• OneTrack

      It wasn’t an apology.

  • Michael

    Agree with you on the formatting. Its similar in academic essays where a predefined format needs to trump actual readability and communication

  • Radvad

    Dear Eleanor
    Everybody has the right to speak freely. Nobody has the right to expect their speech to be free of examination, disagreement or critique.

    • Cadwallader

      The only other Eleanor I recall was “Eleanor Rigby” who wore a face she kept in a jar by the door. Sounds about right.

  • McGrath

    This Chardonnay Green Socialist is getting all the attention that she craves and will not be happy until NZ has become a Green-Taliban paradise. It’s time she was simply ignored.

  • Wallace Westland

    As I said earlier long winded and verbose just like her book. Also her grammar isn’t that flash. If I remember correctly there is no need for a comma after “and” as and becomes a separation (or whatever the rule was)

    Copied from her statement in the NZ Herald “I will of course discuss the frightening swiftness with which the powerful Right move to discredit and silence those who question them, and the culture of fear and hysteria that prevails.”

    • Kevin

      I think what you’re referring to is the “Oxford comma”. Some say you have to add a comma after the “and” in a list of items. Others say you don’t. Personally I think it’s whatever sounds right when you read the sentence.

      • Agreed. I take it to be deliberately introducing a pause for emphasis.

      • Cadwallader

        I use Strunk&White for guidance. Apparently it depends on whether the list is conjunctive or disjunctive??? Whatever that means.

      • Wallace Westland

        Sounds reasonable. Thanks.

  • Genevieve

    “The culture of fear and hysteria that prevails.”
    This doesn’t sound like the same New Zealand that I live in.
    Hints of paranoia and maybe a tendency to pedantically over- analyse her thoughts?

    • Cadwallader

      Interviewing the slush pit of her keyboard. There comes a time when self-absorption morphs into masturbation. This appears routine in the Greenies.

  • Richard

    The Luminaries, a book review, by Richard……TLDR.

    • Kevin

      That’s the best review of the book I’ve ever read.

  • oldmanNZ

    So Catton wrote an apology for NZ?

    why does she has to apologies? was I offended?
    Is she trying to get me to buy her book?

    She can write what ever she likes and critizes whoever she likes, (who called us a rich prick? did he apologies?), its a free country (not a free world anymore).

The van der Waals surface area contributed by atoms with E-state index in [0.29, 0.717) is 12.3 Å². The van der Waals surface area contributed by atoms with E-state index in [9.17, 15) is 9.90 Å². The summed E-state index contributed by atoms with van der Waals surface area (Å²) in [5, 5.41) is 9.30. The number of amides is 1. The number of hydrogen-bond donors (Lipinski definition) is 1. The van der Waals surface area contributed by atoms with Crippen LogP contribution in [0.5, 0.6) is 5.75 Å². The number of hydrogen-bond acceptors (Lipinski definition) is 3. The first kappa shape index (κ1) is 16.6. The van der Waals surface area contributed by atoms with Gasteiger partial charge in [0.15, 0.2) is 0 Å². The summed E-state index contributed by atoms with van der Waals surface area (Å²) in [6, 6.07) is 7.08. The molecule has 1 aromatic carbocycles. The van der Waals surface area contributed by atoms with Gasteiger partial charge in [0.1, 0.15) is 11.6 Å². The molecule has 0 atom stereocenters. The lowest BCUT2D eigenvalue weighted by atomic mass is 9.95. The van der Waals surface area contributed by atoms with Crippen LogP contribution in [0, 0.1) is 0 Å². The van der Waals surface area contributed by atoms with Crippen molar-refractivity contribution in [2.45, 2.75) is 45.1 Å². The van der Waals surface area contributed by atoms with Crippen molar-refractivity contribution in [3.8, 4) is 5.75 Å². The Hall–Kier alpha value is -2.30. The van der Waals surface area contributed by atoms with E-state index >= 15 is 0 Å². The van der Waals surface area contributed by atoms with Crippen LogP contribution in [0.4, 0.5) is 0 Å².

Just because she wrote a book and won arty award for fiction, does not make her right or truthful or any more understanding of the political world.

    Just like the rest of the greens that usually spout rubbish and obscene comments,
    Just like her book, best ignored as another bit of rubbish.

    WO writes about cyclist being a lice and maggots on the road, I am a cyclist.
    does he need to apologies? no.

    • la la land

      I saw it more as a justification myself…

  • All_on_Red

    Catton has embarrassed herself by having her sense of entitlement exposed by her lack of self awareness as to the extent she (and others) gets support from the NZ taxpayer.
    Just another bludging leftie and JK hater with an axe to grind. You see them every day in the comments section of the Herald. She’ll disappear back to her tax payer funded school teachers sorry lecturers job but anyone googling her will get an interesting view…

  • pak

    Catton is clearly going to have to tighten up her prose otherwise her next verbal bomb launched in pursuit of her Nationalphobic/anti Right agenda is going to fizzle before it lands, annotated “t.l.d.r.”.

    • oldmanNZ

      TLDR (too long, Didnt read, I now know what that stand for, bloody acrynoms…).

      I skipped thru the firs paragraph initially, got to long and tedious, at the end, it didn’t add anything to the apology anyway.

      • pak

        Well, clearly not an apology at all is it? Has all just been a vehicle to further her political agenda. We will know next time to just ignore her.

  • Eiselmann

    Oh I’m sorry for what I said here let me hug you …now I’ll punch you in the stomach and kick you between the legs, now don’t disagree with me again.
    —Eleanor Catton ‘ The art of being sorry and making things right’

  • la la land

    I have just read that she has received over 50k of taxpayer grants – now I am actually angry.

  • Odd Ball

    Dear Eleanor, I haven’t got a lot of time for reading long, eloquently written dribble, if I did, I would still be reading the Herald.